For all five of us who still prefer managing our own news-reading experience through a dedicated RSS reader application, there’s good news out today: One of the best news readers on the market, Reeder 2, has finally returned to the Mac. The Mac application had been unavailable for nearly a year, following the shutdown of Google Reader, because it was built on top of the search giant’s infrastructure instead of its own.
Catching up with your favorite websites via RSS may have been too geeky a task for a mainstream user base, and therefore not a Google-scale business, leading the company to shut down its once-beloved RSS news-reader service, Google Reader last summer, as you may recall. But RSS is not quite dead yet, even if Google has exited the building.
In its wake, smaller companies picked up where Google left off, including Digg (with its much-hyped Digg Reader), as well as another betaworks-operated service called Bloglovin‘, which is focused more on female users interested in fashion, beauty, interior design, and food. But it’s companies like Feedbin and Feedly that really stepped up to save the day with API platforms for developers building RSS applications.
Because when Google shut down Reader, it didn’t just kill a product, it killed an entire ecosystem.
With the return of Reeder (aka “Reeder 2″), the company now offers a desktop news reader that works with multiple services, including Feedbin, Feedly, Feed Wrangler, Fever and Readability. And if you don’t want to rely on a third party this time around, Reeder supports local RSS, too. If you go that route, however, you wouldn’t be able to sync your progress across platforms – and Reeder for iOS is a pretty great news-reading client. (I use it with Feedly, and it’s my go-to RSS reader these days.)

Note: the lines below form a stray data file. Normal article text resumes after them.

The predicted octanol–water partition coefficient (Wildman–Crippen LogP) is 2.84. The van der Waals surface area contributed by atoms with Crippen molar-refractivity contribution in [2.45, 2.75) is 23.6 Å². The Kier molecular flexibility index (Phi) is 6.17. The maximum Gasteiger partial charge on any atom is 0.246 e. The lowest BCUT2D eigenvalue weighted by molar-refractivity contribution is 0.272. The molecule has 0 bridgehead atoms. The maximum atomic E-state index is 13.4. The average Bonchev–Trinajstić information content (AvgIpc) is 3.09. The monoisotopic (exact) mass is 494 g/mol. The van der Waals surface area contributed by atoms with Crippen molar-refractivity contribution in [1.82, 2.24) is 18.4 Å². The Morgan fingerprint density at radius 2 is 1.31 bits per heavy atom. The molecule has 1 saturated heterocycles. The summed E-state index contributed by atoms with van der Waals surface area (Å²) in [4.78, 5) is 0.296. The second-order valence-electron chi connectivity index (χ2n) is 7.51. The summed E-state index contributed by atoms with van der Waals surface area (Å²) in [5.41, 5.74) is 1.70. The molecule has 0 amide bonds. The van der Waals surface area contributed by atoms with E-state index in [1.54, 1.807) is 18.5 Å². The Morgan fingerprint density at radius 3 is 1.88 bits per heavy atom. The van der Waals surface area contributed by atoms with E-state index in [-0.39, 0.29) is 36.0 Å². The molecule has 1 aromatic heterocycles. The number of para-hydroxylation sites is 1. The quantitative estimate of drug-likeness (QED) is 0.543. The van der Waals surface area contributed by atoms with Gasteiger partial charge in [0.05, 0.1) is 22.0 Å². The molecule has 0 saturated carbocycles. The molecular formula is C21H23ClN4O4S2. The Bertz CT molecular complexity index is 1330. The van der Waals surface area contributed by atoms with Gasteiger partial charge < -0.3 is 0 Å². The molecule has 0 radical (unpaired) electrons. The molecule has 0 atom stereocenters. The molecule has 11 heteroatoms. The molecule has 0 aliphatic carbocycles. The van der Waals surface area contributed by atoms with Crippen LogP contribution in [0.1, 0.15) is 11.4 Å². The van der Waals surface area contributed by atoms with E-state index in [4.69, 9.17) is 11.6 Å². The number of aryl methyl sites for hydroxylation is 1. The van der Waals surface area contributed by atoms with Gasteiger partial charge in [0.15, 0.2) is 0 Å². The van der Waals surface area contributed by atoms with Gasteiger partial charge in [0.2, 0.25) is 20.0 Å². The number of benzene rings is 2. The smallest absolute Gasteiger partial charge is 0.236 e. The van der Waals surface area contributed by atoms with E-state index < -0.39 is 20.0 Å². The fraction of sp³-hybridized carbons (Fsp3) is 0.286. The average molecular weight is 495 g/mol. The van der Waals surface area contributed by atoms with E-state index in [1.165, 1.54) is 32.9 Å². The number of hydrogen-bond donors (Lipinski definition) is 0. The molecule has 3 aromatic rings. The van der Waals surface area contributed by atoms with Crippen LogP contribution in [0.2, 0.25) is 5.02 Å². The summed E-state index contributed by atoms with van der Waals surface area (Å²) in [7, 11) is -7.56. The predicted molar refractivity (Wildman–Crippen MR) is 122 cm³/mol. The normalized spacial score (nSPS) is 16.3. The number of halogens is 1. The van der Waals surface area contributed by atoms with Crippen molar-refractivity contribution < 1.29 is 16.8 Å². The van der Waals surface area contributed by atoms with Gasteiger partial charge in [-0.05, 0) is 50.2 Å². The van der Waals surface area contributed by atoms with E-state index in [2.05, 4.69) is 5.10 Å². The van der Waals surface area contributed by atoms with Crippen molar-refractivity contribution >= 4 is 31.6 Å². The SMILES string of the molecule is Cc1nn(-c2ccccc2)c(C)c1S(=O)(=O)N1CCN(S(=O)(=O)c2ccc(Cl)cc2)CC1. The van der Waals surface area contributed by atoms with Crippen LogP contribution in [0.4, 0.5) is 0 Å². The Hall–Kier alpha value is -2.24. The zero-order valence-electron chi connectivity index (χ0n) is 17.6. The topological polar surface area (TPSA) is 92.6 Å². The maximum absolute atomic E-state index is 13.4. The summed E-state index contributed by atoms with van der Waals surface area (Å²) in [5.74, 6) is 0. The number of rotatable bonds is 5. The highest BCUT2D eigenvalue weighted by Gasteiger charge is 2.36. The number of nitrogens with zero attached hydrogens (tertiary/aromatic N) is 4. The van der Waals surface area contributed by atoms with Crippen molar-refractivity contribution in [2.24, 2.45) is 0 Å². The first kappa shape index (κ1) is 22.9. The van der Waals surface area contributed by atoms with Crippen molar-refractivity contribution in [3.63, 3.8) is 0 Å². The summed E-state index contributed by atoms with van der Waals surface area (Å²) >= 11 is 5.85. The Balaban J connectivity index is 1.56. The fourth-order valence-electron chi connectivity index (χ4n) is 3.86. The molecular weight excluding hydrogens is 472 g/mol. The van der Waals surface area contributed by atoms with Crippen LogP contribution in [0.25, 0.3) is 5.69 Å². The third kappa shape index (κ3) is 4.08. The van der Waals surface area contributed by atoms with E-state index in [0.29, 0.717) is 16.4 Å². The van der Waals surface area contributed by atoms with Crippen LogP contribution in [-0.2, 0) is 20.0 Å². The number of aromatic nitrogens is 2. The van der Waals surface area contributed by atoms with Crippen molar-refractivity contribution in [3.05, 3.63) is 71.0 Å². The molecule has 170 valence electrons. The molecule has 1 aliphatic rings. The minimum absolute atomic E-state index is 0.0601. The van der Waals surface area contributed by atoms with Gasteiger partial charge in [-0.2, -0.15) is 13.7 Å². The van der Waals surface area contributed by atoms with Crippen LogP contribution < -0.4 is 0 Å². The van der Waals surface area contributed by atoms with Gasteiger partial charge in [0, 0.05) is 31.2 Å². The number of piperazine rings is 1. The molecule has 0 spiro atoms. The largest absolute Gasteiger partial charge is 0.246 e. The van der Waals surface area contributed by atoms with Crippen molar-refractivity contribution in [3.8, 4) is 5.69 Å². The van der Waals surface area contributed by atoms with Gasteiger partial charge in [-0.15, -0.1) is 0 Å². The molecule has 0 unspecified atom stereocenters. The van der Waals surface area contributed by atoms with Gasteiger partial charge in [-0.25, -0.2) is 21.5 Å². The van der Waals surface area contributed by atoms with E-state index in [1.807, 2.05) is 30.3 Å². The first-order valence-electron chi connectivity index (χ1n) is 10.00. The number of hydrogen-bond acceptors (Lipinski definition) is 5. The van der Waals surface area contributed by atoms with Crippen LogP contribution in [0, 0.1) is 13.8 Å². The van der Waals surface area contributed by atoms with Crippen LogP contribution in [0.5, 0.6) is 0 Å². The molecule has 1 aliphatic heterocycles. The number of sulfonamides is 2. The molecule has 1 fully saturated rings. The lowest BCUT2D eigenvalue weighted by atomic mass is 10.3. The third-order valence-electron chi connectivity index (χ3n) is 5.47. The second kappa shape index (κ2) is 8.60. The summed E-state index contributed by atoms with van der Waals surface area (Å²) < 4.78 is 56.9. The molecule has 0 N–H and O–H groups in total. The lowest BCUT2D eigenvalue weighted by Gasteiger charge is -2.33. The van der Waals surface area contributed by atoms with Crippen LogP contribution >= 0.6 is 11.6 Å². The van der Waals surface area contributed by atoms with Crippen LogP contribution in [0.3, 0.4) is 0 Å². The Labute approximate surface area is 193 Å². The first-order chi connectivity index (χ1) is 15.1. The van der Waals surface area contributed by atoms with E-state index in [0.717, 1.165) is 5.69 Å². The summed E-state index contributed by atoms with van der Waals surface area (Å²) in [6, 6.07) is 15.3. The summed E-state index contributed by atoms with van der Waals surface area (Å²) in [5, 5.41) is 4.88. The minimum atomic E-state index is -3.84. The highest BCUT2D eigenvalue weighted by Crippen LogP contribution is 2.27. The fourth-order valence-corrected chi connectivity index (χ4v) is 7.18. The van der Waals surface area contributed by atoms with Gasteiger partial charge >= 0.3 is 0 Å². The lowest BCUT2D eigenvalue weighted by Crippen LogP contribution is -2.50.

Like its iOS counterpart, Reeder 2 for Mac offers a huge host of sharing services, including Facebook, Twitter, Messages, Mail, Safari (Reading List), Quote.fm, Buffer, Readability, Instapaper, Pocket, Evernote, MarsEdit, Pinboard, Delicious and App.net. And it offers the same simple interface as the mobile client, allowing you to easily switch between unread, starred and all items, toggle items’ read/unread status, favorite posts, organize feeds into groups, and more.
In addition, the Mac app offers a handful of themes to choose from, ranging from light to dark, support for gestures via the Mac’s Magic Trackpad or Magic Mouse, and customizable shortcuts.
For those who still enjoy a solid, well-built, and design-oriented news-reader experience, dropping $9.99 on Reeder 2 is going to be a no-brainer. For everyone else who’s like, uhhhh what’s RSS again? does this work with BuzzFeed?, well, thanks for ruining the internet. (Ha, kidding!)
The point is, with Reeder 2, it doesn’t matter if you know what RSS is; you can just add some websites you like to read and start enjoying them.
Reeder 2 is here on the Mac App Store.